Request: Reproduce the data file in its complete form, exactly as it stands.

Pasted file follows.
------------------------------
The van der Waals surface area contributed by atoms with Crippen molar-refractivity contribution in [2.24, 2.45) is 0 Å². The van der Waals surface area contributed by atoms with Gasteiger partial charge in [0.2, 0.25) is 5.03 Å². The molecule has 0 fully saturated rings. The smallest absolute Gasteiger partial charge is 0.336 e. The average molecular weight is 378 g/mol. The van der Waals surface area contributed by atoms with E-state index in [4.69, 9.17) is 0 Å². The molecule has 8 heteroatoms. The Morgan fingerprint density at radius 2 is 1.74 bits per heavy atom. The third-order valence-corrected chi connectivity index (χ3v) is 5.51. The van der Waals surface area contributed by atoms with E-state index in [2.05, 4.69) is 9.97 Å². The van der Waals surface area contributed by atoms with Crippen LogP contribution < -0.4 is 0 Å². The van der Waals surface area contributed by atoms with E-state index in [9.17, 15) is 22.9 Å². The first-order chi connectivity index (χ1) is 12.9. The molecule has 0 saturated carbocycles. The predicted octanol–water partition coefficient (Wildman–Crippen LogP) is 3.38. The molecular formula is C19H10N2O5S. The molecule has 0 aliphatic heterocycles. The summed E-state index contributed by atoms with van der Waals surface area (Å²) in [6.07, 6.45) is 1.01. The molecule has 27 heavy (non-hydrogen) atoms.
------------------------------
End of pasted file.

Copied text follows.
The van der Waals surface area contributed by atoms with Crippen molar-refractivity contribution in [2.24, 2.45) is 0 Å². The van der Waals surface area contributed by atoms with Gasteiger partial charge in [0.2, 0.25) is 5.03 Å². The molecule has 0 fully saturated rings. The smallest absolute Gasteiger partial charge is 0.336 e. The average molecular weight is 378 g/mol. The van der Waals surface area contributed by atoms with E-state index in [4.69, 9.17) is 0 Å². The molecule has 8 heteroatoms. The Morgan fingerprint density at radius 2 is 1.74 bits per heavy atom. The third-order valence-corrected chi connectivity index (χ3v) is 5.51. The van der Waals surface area contributed by atoms with E-state index in [2.05, 4.69) is 9.97 Å². The van der Waals surface area contributed by atoms with Crippen LogP contribution < -0.4 is 0 Å². The van der Waals surface area contributed by atoms with E-state index in [9.17, 15) is 22.9 Å². The first-order chi connectivity index (χ1) is 12.9. The molecule has 0 saturated carbocycles. The predicted octanol–water partition coefficient (Wildman–Crippen LogP) is 3.38. The molecular formula is C19H10N2O5S. The molecule has 0 aliphatic heterocycles. The summed E-state index contributed by atoms with van der Waals surface area (Å²) in [6.07, 6.45) is 1.01. The molecule has 27 heavy (non-hydrogen) atoms.